albacore's picture
albacore

An interesting idea. I would sort out the design and practical implementation of a combined heating and cooling system before worrying about a controller.

For instance, would a Peltier module have sufficient cooling capacity?

Lance

AndyPanda's picture
AndyPanda

I have used an inexpensive PID kit to control temps for other projects.   For a proofer you could simply have the PID turn a light bulb on and off or any other electrical heat source.  The PID is more sophisticated than a simple thermostat and will learn how quickly/slowly your heating element changes the temp and then how quickly the temp drops when the heater is turned off.  So it can apply quick pulses of heat, if needed, to keep the temp very stable and within a narrow range. 

I don't know what you'd use for a chiller for the retarding portion - but a PID could control it. 

dance's picture
dance

 

AndyPanda - PID sounds good but I want to control BOTH a heater and a cooler AND I want the cooling to switch to heating in the middle of the night as per the OP

 

AndyPanda's picture
AndyPanda

One PID to control the heater and another PID to control the cooler and a timer to switch power between heating element and chiller?  i.e. the chilling PID would stay set at the cold temp and heating PID would stay set at the warm temp but the power would switch off to the chilling device by the timer and the power would now come onto the heating element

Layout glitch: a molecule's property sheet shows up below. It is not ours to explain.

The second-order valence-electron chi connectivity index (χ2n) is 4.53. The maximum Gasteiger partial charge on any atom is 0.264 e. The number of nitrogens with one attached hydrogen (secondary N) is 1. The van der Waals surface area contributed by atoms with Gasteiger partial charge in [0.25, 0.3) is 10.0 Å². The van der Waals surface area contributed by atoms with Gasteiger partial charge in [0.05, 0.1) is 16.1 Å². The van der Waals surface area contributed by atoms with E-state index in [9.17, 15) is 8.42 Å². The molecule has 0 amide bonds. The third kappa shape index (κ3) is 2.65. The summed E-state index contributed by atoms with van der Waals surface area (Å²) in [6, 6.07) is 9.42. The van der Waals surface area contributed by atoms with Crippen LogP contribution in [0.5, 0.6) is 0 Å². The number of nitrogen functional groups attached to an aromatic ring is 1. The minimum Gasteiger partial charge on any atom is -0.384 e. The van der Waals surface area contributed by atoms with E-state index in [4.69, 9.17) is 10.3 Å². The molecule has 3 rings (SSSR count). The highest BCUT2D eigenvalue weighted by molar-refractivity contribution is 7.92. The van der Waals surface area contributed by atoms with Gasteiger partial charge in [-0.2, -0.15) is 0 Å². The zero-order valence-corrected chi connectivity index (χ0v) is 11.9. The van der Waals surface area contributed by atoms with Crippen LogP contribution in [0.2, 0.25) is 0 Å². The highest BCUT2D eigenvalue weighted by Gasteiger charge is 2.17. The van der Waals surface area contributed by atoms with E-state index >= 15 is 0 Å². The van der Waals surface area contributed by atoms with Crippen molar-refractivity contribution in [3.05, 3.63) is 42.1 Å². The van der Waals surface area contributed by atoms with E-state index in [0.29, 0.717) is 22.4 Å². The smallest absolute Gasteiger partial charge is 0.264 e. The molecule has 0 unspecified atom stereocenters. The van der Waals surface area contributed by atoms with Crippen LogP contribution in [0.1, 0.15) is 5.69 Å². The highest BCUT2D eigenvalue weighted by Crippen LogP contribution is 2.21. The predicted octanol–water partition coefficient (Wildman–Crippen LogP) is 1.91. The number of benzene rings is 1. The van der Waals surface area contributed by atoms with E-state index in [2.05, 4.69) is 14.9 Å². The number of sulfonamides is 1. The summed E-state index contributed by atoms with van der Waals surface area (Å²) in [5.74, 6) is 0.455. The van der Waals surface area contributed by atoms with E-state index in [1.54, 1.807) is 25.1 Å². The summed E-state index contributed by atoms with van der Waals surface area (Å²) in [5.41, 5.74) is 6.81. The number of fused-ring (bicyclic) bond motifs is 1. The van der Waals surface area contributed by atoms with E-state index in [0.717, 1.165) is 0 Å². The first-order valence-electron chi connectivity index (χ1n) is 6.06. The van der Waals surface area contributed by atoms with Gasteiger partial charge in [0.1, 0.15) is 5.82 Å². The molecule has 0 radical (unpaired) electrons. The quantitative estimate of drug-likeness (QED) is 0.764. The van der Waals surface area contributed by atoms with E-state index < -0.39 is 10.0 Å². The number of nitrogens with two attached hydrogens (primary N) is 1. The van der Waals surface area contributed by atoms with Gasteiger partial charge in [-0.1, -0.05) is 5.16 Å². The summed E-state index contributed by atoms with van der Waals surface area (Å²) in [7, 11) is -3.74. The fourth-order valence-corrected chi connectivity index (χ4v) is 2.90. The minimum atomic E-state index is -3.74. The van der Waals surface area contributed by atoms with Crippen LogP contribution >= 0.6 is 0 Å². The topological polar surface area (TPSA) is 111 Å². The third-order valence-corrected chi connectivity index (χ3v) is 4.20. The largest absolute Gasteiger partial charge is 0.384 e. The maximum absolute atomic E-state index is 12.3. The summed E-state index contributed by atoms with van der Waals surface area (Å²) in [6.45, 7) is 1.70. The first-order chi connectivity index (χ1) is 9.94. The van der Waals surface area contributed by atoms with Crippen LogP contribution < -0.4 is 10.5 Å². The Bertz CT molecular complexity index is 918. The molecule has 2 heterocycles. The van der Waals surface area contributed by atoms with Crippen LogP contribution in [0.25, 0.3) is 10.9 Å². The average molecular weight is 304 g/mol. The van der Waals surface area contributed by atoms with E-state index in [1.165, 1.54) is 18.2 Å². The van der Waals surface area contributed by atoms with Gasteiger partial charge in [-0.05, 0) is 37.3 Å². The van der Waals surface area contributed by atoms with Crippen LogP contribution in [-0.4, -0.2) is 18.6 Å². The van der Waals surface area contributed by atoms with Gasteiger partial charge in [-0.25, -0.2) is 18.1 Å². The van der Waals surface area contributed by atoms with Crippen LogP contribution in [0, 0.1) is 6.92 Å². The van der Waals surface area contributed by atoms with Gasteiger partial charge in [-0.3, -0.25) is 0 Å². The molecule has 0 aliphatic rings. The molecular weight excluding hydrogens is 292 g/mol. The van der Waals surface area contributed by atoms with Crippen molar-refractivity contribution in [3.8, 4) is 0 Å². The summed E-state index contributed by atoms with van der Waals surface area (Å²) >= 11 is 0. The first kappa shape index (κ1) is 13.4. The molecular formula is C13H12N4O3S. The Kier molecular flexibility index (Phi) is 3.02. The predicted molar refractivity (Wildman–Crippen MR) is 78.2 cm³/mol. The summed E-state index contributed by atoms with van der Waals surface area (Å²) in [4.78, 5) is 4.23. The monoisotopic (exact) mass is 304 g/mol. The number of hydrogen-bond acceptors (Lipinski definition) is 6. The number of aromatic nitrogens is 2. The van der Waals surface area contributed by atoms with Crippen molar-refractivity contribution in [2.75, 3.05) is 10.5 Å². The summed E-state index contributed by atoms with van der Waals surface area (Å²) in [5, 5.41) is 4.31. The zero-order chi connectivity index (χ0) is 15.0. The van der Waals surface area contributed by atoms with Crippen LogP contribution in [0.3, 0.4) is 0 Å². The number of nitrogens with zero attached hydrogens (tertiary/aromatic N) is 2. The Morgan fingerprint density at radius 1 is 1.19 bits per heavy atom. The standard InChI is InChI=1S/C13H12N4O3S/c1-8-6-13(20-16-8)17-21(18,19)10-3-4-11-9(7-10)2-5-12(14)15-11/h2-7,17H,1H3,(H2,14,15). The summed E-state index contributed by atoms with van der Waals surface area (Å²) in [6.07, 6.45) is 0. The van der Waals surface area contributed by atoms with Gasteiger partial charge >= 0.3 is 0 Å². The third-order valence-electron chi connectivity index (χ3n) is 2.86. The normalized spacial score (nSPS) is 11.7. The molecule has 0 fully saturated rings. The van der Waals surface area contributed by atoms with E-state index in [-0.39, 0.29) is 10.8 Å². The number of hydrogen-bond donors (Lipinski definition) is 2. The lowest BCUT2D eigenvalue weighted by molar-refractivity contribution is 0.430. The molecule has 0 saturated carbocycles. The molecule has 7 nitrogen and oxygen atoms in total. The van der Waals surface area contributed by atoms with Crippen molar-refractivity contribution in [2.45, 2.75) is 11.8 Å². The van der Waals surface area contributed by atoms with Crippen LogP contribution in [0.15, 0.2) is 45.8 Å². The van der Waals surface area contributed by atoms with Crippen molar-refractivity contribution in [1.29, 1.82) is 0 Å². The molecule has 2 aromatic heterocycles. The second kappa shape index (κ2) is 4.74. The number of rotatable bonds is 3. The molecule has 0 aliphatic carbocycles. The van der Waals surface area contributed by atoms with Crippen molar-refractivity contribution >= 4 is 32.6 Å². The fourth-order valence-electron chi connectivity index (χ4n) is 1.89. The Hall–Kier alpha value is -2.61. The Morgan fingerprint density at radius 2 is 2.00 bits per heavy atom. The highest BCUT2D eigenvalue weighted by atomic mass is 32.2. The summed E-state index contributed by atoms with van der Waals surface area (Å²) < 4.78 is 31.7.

I only suggest PID because they are inexpensive and easy to setup and remember what you set them to after a power cycle.  I think the inkbird that I have used only cost about $25 including the SCR and thermocouple wire.

albacore's picture
albacore

What about getting a preowned fridge of suitable size and adding in a heating module?

That way you've already got a housing, shelving and good insulation.

A simple timer module could then switch off the cooling and enable your heating controller, whether on/off or PID

dance's picture
dance

albacore -can you link to a timer module with thermostat? Or have I misunderstood?

 

albacore's picture
albacore

Two channel timer modules are commercially available.

eg channel 1 controls mains power to fridge compressor, or other cooling device. Set to cut power at 4am.

Channel 2 controls heating controller. Set to apply power, either mains, or enable signal, to heating controller at 4am. Heating controller contains temperature setpoint.

Ebay #282643594342 on Ebay.co.uk might do it.

Also give thought to temperature variance (layering/zoning) in your cabinet. My proving box, which does heating with an on/off controller, has a small 12v DC fan in it. The fan runs all the time on low speed to stop layering, except when heating is active, when the fan runs on high speed. The fan is in close proximity to the heater.

Like Suave, I use and recommend the STC-1000 on/off controller. No need for PID in this application - you are not trying to control to 0.1C

dance's picture
dance

Thanks all - have posted individual replies